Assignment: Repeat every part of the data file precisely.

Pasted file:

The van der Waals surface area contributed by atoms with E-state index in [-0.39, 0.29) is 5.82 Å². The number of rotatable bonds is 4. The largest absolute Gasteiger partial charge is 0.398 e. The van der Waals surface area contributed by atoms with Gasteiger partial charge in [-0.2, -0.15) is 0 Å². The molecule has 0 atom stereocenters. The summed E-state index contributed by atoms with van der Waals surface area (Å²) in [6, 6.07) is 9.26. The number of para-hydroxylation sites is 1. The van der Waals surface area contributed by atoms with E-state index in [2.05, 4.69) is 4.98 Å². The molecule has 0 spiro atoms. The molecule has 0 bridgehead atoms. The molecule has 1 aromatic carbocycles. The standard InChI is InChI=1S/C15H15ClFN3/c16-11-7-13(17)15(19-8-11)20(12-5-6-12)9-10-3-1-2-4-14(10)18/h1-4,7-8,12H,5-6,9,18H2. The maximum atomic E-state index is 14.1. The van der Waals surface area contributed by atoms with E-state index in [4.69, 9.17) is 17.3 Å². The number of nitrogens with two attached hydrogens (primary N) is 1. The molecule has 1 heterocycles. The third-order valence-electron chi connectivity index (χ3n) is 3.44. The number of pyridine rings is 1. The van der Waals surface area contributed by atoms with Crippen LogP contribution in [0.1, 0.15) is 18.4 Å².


The van der Waals surface area contributed by atoms with E-state index in [-0.39, 0.29) is 5.82 Å². The number of rotatable bonds is 4. The largest absolute Gasteiger partial charge is 0.398 e. The van der Waals surface area contributed by atoms with Gasteiger partial charge in [-0.2, -0.15) is 0 Å². The molecule has 0 atom stereocenters. The summed E-state index contributed by atoms with van der Waals surface area (Å²) in [6, 6.07) is 9.26. The number of para-hydroxylation sites is 1. The van der Waals surface area contributed by atoms with E-state index in [2.05, 4.69) is 4.98 Å². The molecule has 0 spiro atoms. The molecule has 0 bridgehead atoms. The molecule has 1 aromatic carbocycles. The standard InChI is InChI=1S/C15H15ClFN3/c16-11-7-13(17)15(19-8-11)20(12-5-6-12)9-10-3-1-2-4-14(10)18/h1-4,7-8,12H,5-6,9,18H2. The maximum atomic E-state index is 14.1. The van der Waals surface area contributed by atoms with E-state index in [4.69, 9.17) is 17.3 Å². The number of nitrogens with two attached hydrogens (primary N) is 1. The molecule has 1 heterocycles. The third-order valence-electron chi connectivity index (χ3n) is 3.44. The number of pyridine rings is 1. The van der Waals surface area contributed by atoms with Crippen LogP contribution in [0.1, 0.15) is 18.4 Å².